How Vulnerable Are Your Organization’s Communication Channels

A communication vulnerability might not sound like such a big deal unless you’re talking about cybersecurity. However, if your organization’s communication channels are vulnerable, it can lead to a variety of ethics issues.

Usually, you’ll notice the vulnerability as you notice an increase in ethics problems. With regular monitoring, though, you can uncover vulnerabilities and create a more ethical workplace at the same time.

Vulnerable Communication Channels Lead To Fraud

All it takes is for the wrong person to access an accounting email with some banking details to suddenly lead to fraud. Disgruntled or unethical employees who realize they have access to sensitive emails or can easily overhear phone calls may take advantage of the situation. They’ll misuse the communication channel to make it look like someone else is responsible.

Usually, it’s just skimming a little here and there. Or, they might place fraudulent orders to get products for free. It takes diligent employees to notice this, but tracing it back when communications are vulnerable can be difficult.

A Communication Vulnerability Hurts Ethics Reporting

If employees realize your organization has a communication vulnerability, they might not feel safe reporting ethics issues. After all, there’s no way to guarantee anonymity if their private details can be accessed by anyone. A poorly executed reporting method may leave your entire ethics system compromised. People could easily see who’s creating reports, leading to hostility and retaliation even before a report’s investigated. It can also lead to unethical employees intercepting reports.

Vulnerabilities Can Create Animosity

When you’re running an organization, all it takes is one thing to suddenly turn a happy workplace culture into a hostile one. For example, seeing another employee’s emails could uncover a large salary difference, making other employees jealous and angry.

Work communications need to remain private and secure. While there’s nothing you can do about someone looking over another employee’s shoulder, you can take steps to ensure communications aren’t sent to the wrong people and can’t be accessed without specific credentials. Otherwise, all that animosity that builds up could lead to numerous ethical problems within your organization.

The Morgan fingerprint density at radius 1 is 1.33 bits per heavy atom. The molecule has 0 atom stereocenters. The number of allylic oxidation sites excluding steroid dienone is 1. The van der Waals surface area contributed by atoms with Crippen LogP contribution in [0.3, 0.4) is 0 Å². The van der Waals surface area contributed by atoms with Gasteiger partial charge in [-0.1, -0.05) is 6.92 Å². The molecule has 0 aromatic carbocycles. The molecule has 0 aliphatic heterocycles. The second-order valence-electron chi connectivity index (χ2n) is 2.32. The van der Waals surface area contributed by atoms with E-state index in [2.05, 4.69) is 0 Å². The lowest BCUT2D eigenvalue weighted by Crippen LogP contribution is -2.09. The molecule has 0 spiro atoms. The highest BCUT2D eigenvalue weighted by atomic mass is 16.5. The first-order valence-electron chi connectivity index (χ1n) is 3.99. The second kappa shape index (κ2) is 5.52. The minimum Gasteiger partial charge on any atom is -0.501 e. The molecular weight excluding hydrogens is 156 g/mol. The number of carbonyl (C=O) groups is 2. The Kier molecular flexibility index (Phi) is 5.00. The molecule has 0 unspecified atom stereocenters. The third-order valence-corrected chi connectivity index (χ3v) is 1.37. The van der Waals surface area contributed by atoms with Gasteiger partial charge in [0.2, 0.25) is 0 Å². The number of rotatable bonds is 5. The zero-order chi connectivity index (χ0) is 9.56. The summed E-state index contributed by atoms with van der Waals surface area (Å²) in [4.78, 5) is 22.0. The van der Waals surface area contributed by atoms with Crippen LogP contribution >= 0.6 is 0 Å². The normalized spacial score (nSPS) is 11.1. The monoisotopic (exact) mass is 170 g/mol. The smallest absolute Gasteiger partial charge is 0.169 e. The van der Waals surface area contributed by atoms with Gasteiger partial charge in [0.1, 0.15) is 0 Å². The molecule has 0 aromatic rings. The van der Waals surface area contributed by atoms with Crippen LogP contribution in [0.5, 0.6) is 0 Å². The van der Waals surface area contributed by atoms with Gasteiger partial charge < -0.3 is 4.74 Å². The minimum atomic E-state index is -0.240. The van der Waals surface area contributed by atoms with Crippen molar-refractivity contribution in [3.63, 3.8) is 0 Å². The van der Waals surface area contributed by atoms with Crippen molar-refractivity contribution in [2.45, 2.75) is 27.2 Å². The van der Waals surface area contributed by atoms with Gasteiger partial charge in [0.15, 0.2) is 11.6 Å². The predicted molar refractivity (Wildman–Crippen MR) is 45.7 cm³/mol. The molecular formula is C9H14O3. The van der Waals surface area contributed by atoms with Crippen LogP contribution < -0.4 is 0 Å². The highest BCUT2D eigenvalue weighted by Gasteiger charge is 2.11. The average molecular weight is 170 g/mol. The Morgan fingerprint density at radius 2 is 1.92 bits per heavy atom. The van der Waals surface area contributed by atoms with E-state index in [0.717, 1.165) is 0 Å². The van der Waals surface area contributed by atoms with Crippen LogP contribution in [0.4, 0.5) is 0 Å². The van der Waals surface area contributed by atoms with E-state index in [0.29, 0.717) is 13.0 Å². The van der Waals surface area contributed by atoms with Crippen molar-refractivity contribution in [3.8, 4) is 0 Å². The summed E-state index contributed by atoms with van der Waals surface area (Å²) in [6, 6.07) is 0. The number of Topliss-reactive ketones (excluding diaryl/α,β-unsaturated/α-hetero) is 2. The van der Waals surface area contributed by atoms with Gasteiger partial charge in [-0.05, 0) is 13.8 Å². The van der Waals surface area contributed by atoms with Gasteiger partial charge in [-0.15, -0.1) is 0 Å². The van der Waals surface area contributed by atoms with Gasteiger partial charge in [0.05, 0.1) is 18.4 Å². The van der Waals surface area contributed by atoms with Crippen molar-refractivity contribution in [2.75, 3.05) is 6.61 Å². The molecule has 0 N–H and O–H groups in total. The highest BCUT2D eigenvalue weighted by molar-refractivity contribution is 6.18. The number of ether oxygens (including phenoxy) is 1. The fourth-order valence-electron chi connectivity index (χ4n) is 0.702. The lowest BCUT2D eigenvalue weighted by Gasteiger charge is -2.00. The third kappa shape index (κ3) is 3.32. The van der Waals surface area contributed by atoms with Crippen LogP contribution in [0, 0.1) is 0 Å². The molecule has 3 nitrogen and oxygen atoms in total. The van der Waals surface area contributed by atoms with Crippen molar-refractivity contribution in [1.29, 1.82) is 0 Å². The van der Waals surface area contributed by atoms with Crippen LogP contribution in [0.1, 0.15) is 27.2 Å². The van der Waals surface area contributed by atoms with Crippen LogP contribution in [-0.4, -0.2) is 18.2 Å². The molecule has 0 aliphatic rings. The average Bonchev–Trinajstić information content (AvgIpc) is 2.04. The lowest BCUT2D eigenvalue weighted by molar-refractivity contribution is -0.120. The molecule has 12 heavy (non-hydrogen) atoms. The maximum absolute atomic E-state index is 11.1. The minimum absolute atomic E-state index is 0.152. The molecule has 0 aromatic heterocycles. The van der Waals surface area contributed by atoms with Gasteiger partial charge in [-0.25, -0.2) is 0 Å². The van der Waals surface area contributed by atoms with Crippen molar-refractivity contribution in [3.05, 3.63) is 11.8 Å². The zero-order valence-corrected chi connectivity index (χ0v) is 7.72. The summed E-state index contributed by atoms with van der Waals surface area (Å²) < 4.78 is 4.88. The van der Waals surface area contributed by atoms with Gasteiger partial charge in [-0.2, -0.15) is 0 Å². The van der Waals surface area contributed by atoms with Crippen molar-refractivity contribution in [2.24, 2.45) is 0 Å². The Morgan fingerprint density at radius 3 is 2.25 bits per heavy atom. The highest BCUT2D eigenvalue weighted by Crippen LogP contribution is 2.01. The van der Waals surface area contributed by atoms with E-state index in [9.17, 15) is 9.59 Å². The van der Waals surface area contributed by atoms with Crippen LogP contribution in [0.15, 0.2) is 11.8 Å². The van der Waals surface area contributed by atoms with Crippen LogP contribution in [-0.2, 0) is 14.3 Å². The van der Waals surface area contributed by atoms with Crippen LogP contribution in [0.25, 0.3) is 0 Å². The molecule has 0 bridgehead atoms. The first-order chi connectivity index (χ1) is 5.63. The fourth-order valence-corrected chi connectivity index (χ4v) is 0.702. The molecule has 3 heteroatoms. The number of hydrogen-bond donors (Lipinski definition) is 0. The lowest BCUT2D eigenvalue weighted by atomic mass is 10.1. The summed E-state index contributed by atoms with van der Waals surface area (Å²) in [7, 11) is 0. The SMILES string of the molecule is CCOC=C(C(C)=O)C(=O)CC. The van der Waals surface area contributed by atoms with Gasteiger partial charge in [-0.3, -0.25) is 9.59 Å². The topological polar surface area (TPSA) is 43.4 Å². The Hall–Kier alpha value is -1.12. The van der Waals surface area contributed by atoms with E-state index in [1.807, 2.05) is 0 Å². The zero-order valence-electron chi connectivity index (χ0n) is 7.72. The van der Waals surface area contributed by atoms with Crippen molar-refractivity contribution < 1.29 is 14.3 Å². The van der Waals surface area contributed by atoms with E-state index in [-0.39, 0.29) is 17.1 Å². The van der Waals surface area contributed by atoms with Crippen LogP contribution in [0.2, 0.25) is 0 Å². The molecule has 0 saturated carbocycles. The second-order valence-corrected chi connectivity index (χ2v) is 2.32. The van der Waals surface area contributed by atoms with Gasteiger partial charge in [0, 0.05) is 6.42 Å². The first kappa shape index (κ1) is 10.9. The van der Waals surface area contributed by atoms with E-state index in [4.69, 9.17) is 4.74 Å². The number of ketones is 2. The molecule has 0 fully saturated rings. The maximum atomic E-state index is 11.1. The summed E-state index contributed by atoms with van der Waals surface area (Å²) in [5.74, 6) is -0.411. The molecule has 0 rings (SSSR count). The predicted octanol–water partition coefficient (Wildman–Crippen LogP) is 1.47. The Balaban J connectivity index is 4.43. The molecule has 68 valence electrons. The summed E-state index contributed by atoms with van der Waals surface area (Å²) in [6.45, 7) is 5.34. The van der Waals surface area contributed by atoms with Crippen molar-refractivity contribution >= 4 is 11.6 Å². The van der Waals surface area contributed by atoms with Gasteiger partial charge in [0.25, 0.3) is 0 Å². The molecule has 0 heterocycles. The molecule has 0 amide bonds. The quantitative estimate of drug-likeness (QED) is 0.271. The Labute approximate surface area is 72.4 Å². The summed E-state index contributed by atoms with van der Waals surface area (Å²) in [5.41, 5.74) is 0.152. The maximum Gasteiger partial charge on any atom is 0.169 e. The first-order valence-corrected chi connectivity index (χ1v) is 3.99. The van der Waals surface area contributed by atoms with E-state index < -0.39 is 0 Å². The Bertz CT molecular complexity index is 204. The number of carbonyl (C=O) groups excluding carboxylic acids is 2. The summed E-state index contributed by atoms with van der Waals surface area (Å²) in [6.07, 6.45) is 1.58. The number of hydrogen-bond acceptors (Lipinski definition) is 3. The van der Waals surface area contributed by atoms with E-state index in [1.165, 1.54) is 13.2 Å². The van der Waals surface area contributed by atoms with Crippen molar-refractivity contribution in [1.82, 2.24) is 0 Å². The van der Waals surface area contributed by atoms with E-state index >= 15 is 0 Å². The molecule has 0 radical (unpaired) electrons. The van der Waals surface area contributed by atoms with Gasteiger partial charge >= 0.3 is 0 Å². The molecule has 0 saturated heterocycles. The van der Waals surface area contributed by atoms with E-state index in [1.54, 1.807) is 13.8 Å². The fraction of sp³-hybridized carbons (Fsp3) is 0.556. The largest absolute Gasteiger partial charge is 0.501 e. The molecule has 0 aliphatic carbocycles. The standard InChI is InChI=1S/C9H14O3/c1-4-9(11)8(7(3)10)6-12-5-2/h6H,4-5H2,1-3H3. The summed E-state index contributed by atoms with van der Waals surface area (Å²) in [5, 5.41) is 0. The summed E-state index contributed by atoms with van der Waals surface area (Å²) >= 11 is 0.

One Vulnerability Can Ruin Your Competitive Edge

All it takes is a single communication vulnerability to ruin your organization’s competitive edge. Maybe an employee really wants a job elsewhere. Providing sensitive details to the competitor could make them your competition’s biggest asset, leading to a higher paying job with them.

However, removing that vulnerability helps remove the risk. Plus, if something is leaked, it’s much easier to track it down.

Lock Down Access And Monitor Regularly

The best approach is to monitor for any communication vulnerabilities. Pay attention to how employees are acting. Monitor file and account access. For instance, if someone’s email account is suddenly being accessed from a computer in another department, you may have a communication vulnerability.

Also, pay close attention to your ethics reporting system. If something’s suddenly changed, it could be a sign an unauthorized person has gained access.

Finally, encourage all employees to report any vulnerabilities they notice. For example, if they can access other email accounts, are getting texts meant for others or anything similar, encourage them to report it immediately. Also, teach them how to recognize ethics problems and how to report them to prevent issues from worsening.